The purpose of this chapter is to explore the relationship between and among genres, discourse communities, and their associated ideologies by means of a historical case study of the rise and decline of a particular archival finding aid genre, i.e., the calendar, within the Public Records Office of Great Britain (PRO) between the mid-nineteenth and mid-twentieth centuries.
The study demonstrates the ways in which the calendar genre, as it evolved in the PRO, reproduced, framed, and perpetuated a progressive, consensual understanding of the history of the British nation, and worked to construct a community of historical workers comprising select members of the PRO’s professional staff and select users.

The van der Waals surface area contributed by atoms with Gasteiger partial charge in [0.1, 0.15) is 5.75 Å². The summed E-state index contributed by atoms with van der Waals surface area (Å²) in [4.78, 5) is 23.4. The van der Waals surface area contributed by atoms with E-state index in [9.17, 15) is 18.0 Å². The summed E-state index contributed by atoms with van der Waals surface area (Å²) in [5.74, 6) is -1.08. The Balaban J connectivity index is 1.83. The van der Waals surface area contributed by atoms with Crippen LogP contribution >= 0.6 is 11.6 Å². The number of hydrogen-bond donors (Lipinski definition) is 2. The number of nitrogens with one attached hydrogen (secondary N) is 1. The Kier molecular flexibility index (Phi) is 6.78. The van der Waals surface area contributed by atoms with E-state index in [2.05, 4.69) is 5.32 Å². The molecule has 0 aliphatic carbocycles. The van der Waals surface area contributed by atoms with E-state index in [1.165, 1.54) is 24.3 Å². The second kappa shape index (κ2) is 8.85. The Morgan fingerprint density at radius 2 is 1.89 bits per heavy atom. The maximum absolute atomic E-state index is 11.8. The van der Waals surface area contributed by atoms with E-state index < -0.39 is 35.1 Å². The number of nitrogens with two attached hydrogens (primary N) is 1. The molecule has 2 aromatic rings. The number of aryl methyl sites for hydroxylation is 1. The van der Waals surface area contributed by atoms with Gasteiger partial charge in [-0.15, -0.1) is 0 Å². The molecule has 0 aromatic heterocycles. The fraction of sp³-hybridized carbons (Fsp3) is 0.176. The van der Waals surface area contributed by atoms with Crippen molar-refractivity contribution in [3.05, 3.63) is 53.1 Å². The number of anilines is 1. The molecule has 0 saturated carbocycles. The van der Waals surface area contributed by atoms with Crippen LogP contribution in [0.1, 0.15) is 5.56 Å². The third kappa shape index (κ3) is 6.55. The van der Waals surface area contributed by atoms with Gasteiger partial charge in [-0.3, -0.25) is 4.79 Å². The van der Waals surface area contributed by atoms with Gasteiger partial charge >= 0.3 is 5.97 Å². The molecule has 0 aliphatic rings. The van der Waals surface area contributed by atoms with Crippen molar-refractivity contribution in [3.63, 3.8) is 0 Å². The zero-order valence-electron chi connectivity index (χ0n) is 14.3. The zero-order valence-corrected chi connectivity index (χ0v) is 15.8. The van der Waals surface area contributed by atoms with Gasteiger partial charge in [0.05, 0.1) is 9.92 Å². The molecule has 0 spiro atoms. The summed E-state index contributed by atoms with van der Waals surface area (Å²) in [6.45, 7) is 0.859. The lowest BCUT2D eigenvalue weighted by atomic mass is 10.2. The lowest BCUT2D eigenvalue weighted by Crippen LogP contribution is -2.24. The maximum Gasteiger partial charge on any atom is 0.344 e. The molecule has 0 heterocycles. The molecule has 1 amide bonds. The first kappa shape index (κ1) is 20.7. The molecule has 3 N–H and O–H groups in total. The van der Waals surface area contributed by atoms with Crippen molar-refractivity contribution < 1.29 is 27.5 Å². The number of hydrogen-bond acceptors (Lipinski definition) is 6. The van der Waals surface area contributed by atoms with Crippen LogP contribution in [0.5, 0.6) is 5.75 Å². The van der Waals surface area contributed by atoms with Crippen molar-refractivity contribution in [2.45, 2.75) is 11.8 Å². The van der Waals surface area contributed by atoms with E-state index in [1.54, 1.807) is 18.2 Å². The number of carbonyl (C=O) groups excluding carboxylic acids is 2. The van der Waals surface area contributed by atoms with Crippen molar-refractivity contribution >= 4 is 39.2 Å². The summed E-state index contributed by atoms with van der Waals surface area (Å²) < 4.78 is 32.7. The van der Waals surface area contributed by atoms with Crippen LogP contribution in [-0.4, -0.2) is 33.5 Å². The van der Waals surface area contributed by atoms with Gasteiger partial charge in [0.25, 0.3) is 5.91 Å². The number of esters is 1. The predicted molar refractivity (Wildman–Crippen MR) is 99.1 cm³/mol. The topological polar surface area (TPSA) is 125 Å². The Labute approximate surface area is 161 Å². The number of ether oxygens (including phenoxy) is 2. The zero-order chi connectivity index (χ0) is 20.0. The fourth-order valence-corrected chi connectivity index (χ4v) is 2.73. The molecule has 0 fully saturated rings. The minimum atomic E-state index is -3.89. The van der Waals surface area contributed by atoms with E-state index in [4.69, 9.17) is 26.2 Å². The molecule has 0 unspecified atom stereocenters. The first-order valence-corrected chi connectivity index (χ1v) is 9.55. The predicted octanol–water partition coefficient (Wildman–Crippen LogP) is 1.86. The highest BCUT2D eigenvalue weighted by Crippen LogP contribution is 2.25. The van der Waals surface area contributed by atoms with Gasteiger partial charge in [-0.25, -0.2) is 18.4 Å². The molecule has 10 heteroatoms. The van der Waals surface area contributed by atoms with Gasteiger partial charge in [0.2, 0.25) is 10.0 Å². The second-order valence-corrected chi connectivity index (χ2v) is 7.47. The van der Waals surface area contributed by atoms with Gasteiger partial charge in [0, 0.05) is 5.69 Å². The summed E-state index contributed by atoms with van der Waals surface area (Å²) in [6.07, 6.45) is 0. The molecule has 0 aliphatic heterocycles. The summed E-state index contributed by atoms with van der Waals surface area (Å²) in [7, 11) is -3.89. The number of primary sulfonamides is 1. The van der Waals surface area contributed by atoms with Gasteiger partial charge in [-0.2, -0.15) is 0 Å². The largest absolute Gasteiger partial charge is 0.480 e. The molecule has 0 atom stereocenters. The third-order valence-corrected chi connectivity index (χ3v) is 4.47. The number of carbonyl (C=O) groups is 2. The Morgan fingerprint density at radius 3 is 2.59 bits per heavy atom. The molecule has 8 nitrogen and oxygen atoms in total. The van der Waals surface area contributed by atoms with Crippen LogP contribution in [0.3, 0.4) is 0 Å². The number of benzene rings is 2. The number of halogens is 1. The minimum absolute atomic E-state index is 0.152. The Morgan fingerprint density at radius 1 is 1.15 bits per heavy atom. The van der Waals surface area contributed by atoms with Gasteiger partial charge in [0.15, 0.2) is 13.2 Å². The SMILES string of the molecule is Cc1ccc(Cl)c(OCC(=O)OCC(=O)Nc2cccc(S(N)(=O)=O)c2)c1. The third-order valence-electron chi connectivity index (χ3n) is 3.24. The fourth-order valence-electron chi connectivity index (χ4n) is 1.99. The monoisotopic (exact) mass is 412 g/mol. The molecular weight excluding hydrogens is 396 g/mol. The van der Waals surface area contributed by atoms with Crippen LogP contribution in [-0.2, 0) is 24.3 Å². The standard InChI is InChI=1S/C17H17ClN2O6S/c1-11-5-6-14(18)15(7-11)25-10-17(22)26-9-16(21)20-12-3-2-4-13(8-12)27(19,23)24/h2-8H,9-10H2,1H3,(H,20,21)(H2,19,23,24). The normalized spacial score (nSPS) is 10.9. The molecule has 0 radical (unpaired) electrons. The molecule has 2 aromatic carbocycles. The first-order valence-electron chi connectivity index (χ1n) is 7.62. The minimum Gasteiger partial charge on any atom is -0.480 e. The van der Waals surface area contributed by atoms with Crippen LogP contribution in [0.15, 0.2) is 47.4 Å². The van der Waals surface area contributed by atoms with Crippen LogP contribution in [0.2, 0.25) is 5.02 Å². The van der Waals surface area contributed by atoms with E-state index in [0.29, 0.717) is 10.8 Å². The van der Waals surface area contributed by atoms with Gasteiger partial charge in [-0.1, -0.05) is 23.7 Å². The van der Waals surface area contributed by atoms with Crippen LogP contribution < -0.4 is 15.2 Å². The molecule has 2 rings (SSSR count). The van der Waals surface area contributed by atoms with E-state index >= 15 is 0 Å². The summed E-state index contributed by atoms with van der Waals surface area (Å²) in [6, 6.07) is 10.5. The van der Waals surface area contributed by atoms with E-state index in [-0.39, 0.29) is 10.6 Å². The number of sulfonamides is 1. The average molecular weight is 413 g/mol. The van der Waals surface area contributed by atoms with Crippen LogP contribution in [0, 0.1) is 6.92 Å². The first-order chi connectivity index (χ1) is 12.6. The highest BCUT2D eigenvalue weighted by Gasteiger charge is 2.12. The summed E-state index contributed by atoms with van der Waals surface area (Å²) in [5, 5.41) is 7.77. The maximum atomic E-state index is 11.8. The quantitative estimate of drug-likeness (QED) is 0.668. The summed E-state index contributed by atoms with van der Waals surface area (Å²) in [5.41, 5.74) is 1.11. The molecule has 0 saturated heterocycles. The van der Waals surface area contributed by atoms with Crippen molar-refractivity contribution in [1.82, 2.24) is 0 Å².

The study deepens and extends understanding of discourse communities and the ideologies they promote and suppress and contributes to the emergent understanding of archival finding aids as socio-cultural texts by exposing the ways in which they participate in the formation and shaping of knowledge.
MacNeil, H. (2015), "The Role of Calendars in Constructing a Community of Historical Workers in the Public Records Office of Great Britain ca. 1850s–1950s", Genre Theory in Information Studies (Studies in Information, Vol. 11), Emerald Group Publishing Limited, Bingley, pp. 91-113. https://doi.org/10.1108/S2055-537720140000011006
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